« June - 2020 »



THURSDAY, MAY 16 2019, 07:30 PM

“They touch the open wound, thus often causing the victims to be ashamed to be victims. That’s the problem and that’s the trick the rulers use; they humiliate them to such an extent that they feel ashamed and then turn them against their own people.” — Peter Handke

Shadows of Shame is a documentary by the Austrian filmmaker and journalist Sabina Zwitter-Grilc. Presenting the gripping stories of three generations of Carinthian Slovenes, Roma and a Jewish family, the film shows how victims of National Socialism are turned into perpetrators and how they are pressured into seeing themselves as being responsible for their own suffering. The inflicted wounds manifest themselves in unique traumas which are often unconsciously passed on to their children and grandchildren. The second and third survivor generations therefore think and behave in a very special way. Shadows of Shame opens the victims’ souls to us and reveal new and often surprising insights into a history we thought we are already familiar with.

The film screening will be followed by a panel discussion with the filmmaker, and the New York–based artist Lily Brett, who is the daughter of Holocaust survivors herself. The discussion will be moderated by Professor Ethel Brooks (Rutgers) and introduced by Hannah Lessing, Secretary General of the National Fund of the Republic of Austria for Victims of National Socialism.


Lily Brett (born to Polish parents as Lilijahne Brajtsztajn) is a New York City based Australian novelist, essayist and poet. She lived in Melbourne from 1948 to 1989 before moving to New York City. In Australia she had an early career as a pop music journalist before turning to writing poems, prose fiction and non-fiction. As a daughter of Holocaust survivors, her works include depictions of family life including living in Melbourne and New York. Her fictional novels include Things Could Be Worse (1990), Just Like That (1994), Too Many Men (2001) and You Gotta Have Balls (2005).

Ethel Brooks is an Associate Professor in the Departments of Women's and Gender Studies and Sociology at Rutgers University. Brooks is the author of Unraveling the Garment Industry: Transnational Organizing and Women’s Work (University of Minnesota Press, 2007) which received the award for Outstanding Book for 2010 from the Society for the Study of Social Problems. She has contributed articles to a number of academic journals as well as book chapters including in Sweatshop USA: The American Sweatshop in Historical and Global Perspective, Eds. Daniel A Bender and Richard Greenwald, (Routledge, 2003) and Sociology Confronts the Holocaust: Memories and Identities in Jewish Diasporas, Eds. Judith Gerson and Diane L. Wolf (Duke University Press, 2007). Her op-eds on the expulsion of Romani people in various European countries have recently appeared on “The Guardian”. In 2011 Prof. Brooks was awarded a prestigious Fulbright-University of the Arts London Distinguished Chair Award.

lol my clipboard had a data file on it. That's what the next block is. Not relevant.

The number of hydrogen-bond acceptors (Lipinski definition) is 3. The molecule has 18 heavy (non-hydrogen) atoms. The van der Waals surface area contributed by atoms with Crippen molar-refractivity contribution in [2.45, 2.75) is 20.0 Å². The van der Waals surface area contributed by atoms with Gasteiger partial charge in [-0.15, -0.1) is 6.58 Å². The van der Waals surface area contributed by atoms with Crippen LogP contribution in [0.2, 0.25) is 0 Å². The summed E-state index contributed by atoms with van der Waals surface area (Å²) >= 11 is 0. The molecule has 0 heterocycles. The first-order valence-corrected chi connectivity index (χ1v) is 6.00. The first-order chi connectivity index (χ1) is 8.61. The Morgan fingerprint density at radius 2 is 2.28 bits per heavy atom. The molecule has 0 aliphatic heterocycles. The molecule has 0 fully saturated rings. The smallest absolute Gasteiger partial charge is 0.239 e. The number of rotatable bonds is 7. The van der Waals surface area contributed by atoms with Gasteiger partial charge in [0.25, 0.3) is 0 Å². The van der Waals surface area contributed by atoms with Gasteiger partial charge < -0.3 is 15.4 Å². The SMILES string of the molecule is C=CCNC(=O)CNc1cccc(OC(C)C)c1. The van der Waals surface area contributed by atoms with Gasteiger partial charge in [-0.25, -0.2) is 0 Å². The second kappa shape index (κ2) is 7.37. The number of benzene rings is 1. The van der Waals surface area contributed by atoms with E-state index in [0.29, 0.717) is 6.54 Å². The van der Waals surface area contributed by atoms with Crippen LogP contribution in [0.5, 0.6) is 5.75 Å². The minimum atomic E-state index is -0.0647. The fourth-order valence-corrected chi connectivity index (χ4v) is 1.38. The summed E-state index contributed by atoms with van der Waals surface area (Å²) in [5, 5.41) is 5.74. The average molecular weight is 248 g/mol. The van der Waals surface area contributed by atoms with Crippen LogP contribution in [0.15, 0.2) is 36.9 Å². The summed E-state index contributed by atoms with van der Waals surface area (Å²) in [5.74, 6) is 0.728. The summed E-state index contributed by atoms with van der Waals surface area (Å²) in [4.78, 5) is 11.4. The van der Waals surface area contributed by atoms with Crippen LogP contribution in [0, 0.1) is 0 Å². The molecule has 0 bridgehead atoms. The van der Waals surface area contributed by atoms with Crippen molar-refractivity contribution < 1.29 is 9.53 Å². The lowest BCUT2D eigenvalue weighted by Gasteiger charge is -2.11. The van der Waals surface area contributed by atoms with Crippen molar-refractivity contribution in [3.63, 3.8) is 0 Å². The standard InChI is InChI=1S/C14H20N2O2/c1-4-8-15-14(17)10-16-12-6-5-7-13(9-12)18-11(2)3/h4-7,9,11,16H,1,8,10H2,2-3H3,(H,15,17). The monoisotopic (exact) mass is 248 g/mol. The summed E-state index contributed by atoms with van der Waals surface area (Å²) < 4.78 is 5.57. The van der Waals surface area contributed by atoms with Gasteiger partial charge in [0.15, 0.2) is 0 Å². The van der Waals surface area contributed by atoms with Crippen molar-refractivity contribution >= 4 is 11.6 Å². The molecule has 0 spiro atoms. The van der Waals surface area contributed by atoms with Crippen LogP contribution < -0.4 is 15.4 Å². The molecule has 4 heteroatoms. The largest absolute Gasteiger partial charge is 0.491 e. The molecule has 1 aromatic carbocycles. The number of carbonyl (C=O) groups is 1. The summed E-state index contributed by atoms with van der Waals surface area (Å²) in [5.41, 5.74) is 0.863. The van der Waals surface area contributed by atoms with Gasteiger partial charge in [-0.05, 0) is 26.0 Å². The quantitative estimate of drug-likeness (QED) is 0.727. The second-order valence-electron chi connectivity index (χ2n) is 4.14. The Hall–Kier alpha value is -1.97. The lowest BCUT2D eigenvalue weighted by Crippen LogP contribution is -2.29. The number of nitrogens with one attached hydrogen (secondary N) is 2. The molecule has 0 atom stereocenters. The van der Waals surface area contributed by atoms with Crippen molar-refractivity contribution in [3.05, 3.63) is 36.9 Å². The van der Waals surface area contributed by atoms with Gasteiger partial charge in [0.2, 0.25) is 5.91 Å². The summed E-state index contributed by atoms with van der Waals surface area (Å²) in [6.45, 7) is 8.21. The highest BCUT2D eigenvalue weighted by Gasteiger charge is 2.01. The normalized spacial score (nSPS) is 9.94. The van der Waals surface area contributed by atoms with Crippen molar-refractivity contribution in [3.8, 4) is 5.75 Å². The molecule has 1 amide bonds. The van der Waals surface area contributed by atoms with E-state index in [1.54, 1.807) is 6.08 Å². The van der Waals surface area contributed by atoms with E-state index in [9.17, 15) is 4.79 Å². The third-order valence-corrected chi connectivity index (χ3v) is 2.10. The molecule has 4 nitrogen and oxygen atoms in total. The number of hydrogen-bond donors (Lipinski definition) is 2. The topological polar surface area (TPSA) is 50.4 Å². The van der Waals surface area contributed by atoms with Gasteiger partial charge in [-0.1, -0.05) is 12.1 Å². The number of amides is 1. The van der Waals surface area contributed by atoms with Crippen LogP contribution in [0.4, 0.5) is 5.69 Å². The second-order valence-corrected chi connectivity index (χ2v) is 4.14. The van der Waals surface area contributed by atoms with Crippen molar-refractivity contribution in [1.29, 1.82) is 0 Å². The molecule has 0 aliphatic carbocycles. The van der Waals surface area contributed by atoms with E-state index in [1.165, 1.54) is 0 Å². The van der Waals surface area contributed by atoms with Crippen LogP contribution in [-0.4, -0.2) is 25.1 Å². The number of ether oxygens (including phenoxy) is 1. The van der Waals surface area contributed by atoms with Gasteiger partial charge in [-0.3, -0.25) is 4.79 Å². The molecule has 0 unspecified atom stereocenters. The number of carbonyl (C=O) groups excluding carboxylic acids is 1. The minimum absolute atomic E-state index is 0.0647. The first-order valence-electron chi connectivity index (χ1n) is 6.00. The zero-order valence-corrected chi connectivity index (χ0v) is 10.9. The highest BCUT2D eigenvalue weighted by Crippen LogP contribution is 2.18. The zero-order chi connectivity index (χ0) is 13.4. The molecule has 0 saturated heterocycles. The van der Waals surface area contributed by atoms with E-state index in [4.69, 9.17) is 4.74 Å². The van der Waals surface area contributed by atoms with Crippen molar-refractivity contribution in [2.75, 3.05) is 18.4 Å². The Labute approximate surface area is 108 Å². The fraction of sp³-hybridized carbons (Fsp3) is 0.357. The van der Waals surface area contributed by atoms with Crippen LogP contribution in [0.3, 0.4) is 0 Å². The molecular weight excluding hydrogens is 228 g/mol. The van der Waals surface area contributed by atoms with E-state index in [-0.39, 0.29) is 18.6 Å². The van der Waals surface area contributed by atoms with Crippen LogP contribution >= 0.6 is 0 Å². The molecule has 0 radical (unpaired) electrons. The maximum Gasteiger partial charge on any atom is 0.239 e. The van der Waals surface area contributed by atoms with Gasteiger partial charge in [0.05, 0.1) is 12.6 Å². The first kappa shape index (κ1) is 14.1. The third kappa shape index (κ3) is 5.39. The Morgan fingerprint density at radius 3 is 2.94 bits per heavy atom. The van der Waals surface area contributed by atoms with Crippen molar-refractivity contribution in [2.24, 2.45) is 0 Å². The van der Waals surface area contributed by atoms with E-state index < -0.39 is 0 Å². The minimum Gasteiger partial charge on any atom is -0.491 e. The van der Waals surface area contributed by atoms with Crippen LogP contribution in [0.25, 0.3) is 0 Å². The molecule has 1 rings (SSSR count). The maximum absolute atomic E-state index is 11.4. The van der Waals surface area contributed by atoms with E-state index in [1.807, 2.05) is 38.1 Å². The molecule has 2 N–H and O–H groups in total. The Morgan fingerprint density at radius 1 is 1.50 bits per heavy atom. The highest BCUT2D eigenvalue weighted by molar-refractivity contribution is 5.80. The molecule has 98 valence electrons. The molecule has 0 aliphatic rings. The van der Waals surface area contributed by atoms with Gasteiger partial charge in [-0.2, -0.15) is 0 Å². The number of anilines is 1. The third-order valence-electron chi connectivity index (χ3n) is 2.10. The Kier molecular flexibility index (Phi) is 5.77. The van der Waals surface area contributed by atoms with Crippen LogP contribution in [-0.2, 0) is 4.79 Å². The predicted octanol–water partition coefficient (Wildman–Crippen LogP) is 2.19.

Hannah Lessing was born in Vienna. She studied at the Vienna University of Economics and Business and joined an Austrian bank as a member of the management staff in 1990. In 1995 she became secretary general of the National Fund of the Republic of Austria for Victims of National Socialism. She looks after some 30,000 survivors, seeking reconciliation for them with the state of Austria. Lessing also heads the Austrian delegation in the International Holocaust Remembrance Alliance (IHRA). In 2001, she became a member of the Austrian delegation at the negotiations on the Washington Agreement on compensation. In addition, she is secretary general of the Fund for Restoration of Jewish Cemeteries in Austria and was also involved in the redesign of the Austrian exhibition at Auschwitz-Birkenau.

Sabina Zwitter-Grilc is a Carinthian-Slovene editor, film journalist and documentary film maker whose work reports on and engages with Austrian minorities. After her degree in journalism and Russian studies in Vienna, which also included studies in Akron, OH, in France and in Moscow, she began working as editor at the minority desk of the Austrian Broadcasting Corporation (ORF). The documentary Shadows of Shame (“Schatten der Scham”) is a project in partial fulfillment of her PhD thesis at the Alpen-Adria-University in Klagenfurt/Celovec, which she has completed in 2019.

Image Credit: Marco Zwitter